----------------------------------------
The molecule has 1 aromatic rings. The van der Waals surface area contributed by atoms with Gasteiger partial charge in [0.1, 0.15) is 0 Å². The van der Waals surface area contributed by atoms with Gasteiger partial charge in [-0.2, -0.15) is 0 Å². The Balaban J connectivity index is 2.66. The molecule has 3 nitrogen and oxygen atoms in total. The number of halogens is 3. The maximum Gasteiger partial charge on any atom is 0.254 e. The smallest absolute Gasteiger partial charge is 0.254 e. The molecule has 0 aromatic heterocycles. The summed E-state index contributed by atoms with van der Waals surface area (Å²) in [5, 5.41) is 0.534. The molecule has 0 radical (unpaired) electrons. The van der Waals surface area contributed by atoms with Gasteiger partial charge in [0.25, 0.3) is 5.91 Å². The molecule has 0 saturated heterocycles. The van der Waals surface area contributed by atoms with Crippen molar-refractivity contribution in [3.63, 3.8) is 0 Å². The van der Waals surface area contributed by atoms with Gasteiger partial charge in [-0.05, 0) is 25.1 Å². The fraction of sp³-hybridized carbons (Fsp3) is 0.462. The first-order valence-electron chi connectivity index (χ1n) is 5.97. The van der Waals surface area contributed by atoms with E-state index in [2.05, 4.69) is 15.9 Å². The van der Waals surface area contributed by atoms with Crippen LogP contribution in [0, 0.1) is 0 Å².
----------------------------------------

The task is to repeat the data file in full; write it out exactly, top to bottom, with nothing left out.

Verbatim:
The molecule has 1 aromatic rings. The van der Waals surface area contributed by atoms with Gasteiger partial charge in [0.1, 0.15) is 0 Å². The van der Waals surface area contributed by atoms with Gasteiger partial charge in [-0.2, -0.15) is 0 Å². The Balaban J connectivity index is 2.66. The molecule has 3 nitrogen and oxygen atoms in total. The number of halogens is 3. The maximum Gasteiger partial charge on any atom is 0.254 e. The smallest absolute Gasteiger partial charge is 0.254 e. The molecule has 0 aromatic heterocycles. The summed E-state index contributed by atoms with van der Waals surface area (Å²) in [5, 5.41) is 0.534. The molecule has 0 radical (unpaired) electrons. The van der Waals surface area contributed by atoms with Gasteiger partial charge in [0.25, 0.3) is 5.91 Å². The molecule has 0 saturated heterocycles. The van der Waals surface area contributed by atoms with Crippen molar-refractivity contribution in [3.63, 3.8) is 0 Å². The van der Waals surface area contributed by atoms with Gasteiger partial charge in [-0.05, 0) is 25.1 Å². The fraction of sp³-hybridized carbons (Fsp3) is 0.462. The first-order valence-electron chi connectivity index (χ1n) is 5.97. The van der Waals surface area contributed by atoms with E-state index in [2.05, 4.69) is 15.9 Å². The van der Waals surface area contributed by atoms with Crippen LogP contribution in [0, 0.1) is 0 Å².